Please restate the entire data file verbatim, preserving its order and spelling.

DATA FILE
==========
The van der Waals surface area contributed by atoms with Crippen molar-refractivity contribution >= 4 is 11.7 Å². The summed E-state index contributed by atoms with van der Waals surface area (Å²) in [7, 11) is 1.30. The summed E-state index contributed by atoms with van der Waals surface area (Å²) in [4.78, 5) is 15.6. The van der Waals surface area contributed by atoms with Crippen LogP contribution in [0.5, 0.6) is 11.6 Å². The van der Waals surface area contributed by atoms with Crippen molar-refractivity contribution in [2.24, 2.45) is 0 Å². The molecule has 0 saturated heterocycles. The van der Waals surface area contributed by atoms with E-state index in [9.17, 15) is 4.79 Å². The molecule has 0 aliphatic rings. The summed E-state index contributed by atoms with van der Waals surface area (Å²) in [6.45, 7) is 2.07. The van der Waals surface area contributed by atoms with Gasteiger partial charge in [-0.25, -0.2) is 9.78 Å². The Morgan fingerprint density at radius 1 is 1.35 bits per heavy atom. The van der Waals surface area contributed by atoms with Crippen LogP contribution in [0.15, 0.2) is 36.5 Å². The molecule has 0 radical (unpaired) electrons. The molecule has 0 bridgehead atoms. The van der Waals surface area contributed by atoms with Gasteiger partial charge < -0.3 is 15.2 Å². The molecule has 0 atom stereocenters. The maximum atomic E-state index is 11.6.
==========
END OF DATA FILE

The van der Waals surface area contributed by atoms with Crippen molar-refractivity contribution >= 4 is 11.7 Å². The summed E-state index contributed by atoms with van der Waals surface area (Å²) in [7, 11) is 1.30. The summed E-state index contributed by atoms with van der Waals surface area (Å²) in [4.78, 5) is 15.6. The van der Waals surface area contributed by atoms with Crippen LogP contribution in [0.5, 0.6) is 11.6 Å². The van der Waals surface area contributed by atoms with Crippen molar-refractivity contribution in [2.24, 2.45) is 0 Å². The molecule has 0 saturated heterocycles. The van der Waals surface area contributed by atoms with E-state index in [9.17, 15) is 4.79 Å². The molecule has 0 aliphatic rings. The summed E-state index contributed by atoms with van der Waals surface area (Å²) in [6.45, 7) is 2.07. The van der Waals surface area contributed by atoms with Gasteiger partial charge in [-0.25, -0.2) is 9.78 Å². The Morgan fingerprint density at radius 1 is 1.35 bits per heavy atom. The van der Waals surface area contributed by atoms with Crippen LogP contribution in [0.15, 0.2) is 36.5 Å². The molecule has 0 radical (unpaired) electrons. The molecule has 0 bridgehead atoms. The van der Waals surface area contributed by atoms with Gasteiger partial charge < -0.3 is 15.2 Å². The molecule has 0 atom stereocenters. The maximum atomic E-state index is 11.6.